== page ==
In this blog, Content Developer Azmina sets out practical tips for coping with fatigue caused by cancer or its treatment.
As many as 9 out of 10 people with cancer (90%) get cancer-related fatigue (CRF) at some point. If you have CRF, you may feel very tired or exhausted all or most of the time.
CRF is different from the everyday tiredness that people without cancer may experience. You may get tired quickly after small amounts of activity. Even after resting or sleeping, you may still feel exhausted.
It is possible to manage CRF and support is available. Your healthcare team may be able to help improve your quality of life.
What causes fatigue?CRF is complex and the causes are not fully understood. There are many possible reasons why you feel so tired, including:
Tips for managing fatigueCRF can affect your daily activities, but there are things you can do to manage fatigue:
If you have not been very active for a while, it is best to start slowly and get advice from your doctor or nurse. You could set yourself simple goals, like walking from the front door to the back door. Then try to walk a bit further around the house each time.
A physiotherapist can suggest exercises that are safe and suitable. You can also order our free Move More pack, which includes a DVD with gentle activity videos you can do at home.
Drink plenty of fluids and try different foods if you have taste changes, until things improve. If you have lost your appetite, you can eat regular, small portions of food rather than a big meal, or get high-calorie drinks on prescription. It may help to prepare extra food when you feel less tired and freeze it.
For more tips, you can read the information on our website or order our free booklet Coping with fatigue (tiredness). Call our Support Line free on 0808 808 00 00 (7 days a week, 8am to 8pm) to talk to an experienced cancer nurse about managing fatigue.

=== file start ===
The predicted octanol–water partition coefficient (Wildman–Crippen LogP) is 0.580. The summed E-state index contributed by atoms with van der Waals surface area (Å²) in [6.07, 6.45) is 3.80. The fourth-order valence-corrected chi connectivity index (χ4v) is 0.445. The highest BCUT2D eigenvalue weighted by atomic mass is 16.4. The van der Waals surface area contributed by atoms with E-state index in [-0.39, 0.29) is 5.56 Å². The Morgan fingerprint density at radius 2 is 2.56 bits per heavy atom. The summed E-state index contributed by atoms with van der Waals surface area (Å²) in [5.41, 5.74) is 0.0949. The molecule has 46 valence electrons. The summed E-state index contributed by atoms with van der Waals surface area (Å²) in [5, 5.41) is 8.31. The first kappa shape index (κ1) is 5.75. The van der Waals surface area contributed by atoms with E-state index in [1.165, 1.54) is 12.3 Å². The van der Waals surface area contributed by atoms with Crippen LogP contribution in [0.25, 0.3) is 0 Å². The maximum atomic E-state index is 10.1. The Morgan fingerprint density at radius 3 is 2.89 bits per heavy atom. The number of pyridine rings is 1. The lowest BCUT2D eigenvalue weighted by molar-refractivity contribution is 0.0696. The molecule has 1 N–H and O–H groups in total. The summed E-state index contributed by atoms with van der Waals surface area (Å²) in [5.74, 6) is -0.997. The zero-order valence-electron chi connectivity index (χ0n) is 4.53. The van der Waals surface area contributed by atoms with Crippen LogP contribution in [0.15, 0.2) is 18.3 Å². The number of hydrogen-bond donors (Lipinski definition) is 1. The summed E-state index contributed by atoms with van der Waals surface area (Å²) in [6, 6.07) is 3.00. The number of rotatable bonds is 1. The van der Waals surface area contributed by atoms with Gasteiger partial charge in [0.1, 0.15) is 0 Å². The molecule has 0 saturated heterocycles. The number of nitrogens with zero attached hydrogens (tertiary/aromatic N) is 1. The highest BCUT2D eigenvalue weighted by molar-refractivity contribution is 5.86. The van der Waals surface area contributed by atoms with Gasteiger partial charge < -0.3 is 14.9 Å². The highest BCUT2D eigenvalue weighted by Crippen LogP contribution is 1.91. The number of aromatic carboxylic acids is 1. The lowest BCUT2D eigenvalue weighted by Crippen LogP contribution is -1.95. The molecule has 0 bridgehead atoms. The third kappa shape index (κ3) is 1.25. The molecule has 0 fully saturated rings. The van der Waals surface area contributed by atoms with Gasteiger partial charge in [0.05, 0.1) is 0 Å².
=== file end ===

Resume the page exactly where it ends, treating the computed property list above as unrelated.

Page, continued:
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Hi Angel68111, thanks for your comment. Sorry to hear that you're dealing with fatigue, but glad to read about your positive attitude! If you can, it's best to get advice from your cancer doctor, specialist nurse or GP before making changes to manage fatigue. Your GP or cancer doctor may be able to refer you to a specialist cancer physiotherapist to help you. You might also find it helpful to talk to a cancer information nurse specialist on the phone or on our online chat. Remember that calls to the Macmillan Support Line are free and confidential. You can call 0808 808 00 00 for a chat any day, between 8am and 8pm.Best wishes, Liza
Hi well today I finished my radiotherapy it’s been hard but i have tried to keep positive through this. One of my main problems is tiredness. How far of a walk should I do and any good exercises I could do I had stage 1 grade 3 invasive ductal breast cancer the tumour was removed and a lymph node. I’m now on letrozol.
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